5 Minn. LEOs fired for failing to stop 2018 assault

The St. Paul police chief called the officers' actions "a violation of trust"

Associated Press

ST. PAUL, Minn. — Five St. Paul police officers were fired Thursday for allegedly failing to intervene in an assault that reportedly was carried out by a former officer.

Chief Todd Axtell announced the firings at an emotional news conference, calling the officers' actions "a violation of trust." But Axtell gave almost no details except to say the assault happened at a business a year earlier and did not involve violence by an officer.

St. Paul Police Chief Todd Axtell announced the firing of five police officers for failing to intervene in an assault last year.
St. Paul Police Chief Todd Axtell announced the firing of five police officers for failing to intervene in an assault last year.

The Minneapolis Star Tribune and the St. Paul Pioneer Press, both citing unidentified people in the department or familiar with the case, said the incident happened in June 2018 when officers responded to an incident at an east side bar involving former St. Paul officer Tou Cha.

A criminal complaint charging Cha with felony assault described a pair of fights breaking out at a gathering at the bar, with Cha caught on video swinging a baton on a defenseless man, the Star Tribune reported. The man was later hospitalized, according to the complaint.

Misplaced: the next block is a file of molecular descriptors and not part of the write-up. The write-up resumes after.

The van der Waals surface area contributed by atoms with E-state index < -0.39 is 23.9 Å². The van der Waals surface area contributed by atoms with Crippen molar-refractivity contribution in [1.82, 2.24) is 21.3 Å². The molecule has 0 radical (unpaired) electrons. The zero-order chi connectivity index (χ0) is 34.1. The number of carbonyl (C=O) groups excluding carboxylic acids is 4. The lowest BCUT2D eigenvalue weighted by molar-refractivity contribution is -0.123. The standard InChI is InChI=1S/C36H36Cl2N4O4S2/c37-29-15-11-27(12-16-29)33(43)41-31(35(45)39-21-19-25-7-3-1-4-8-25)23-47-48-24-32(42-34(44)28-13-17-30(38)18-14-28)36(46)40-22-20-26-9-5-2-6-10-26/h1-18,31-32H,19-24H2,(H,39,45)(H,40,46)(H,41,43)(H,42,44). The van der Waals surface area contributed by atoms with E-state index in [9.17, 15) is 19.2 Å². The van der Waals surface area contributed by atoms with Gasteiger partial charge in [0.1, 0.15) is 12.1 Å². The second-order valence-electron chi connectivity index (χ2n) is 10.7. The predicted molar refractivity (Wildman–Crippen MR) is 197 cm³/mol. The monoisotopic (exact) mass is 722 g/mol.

Neither Axtell nor a police spokesman would confirm or deny that the firings were related to the Cha case. "The law won't allow me to say anything further about that," Axtell told the Star Tribune.

At his news conference, Axtell said officers are expected to intervene when a violent act occurs in their presence and to tell the truth.

"When officers fail to live up to these standards, it affects everyone who wears the badge, and that's why I've taken this action," Axtell said. "This community deserves to know that its St. Paul police officers will always do the right thing and to tell the truth."

Axtell said he learned of the incident last summer. The decision to fire the officers was made after an investigation by the police department's internal affairs unit and after recommendations by the Police Civilian Affairs Review Commission, the chief said. The review was completed this week.

Cha has pleaded not guilty. He did not immediately reply to a phone message The Associated Press left Thursday at the restaurant. His attorney, Jack Rice, told the AP that Cha's wife owns the bar, Checkerboard Pizza, and Cha works there.

An attorney for the St. Paul Police Federation, Christopher Wachtler, said the officers did not deserve to be fired, and the union will fight their terminations "all the way."

Wachtler, the union attorney, said the incident was captured on squad car and body camera video.

St. Paul Mayor Melvin Carter said in a statement he supports the chief's leadership and the work of the Police Civilian Affairs Review Commission "to enforce strong ethical standards in our police department."

"While the vast majority of our officers meet and exceed these standards every day, the trust we place in them demands accountability for actions that fall below our high standards," Carter said.

Associated Press
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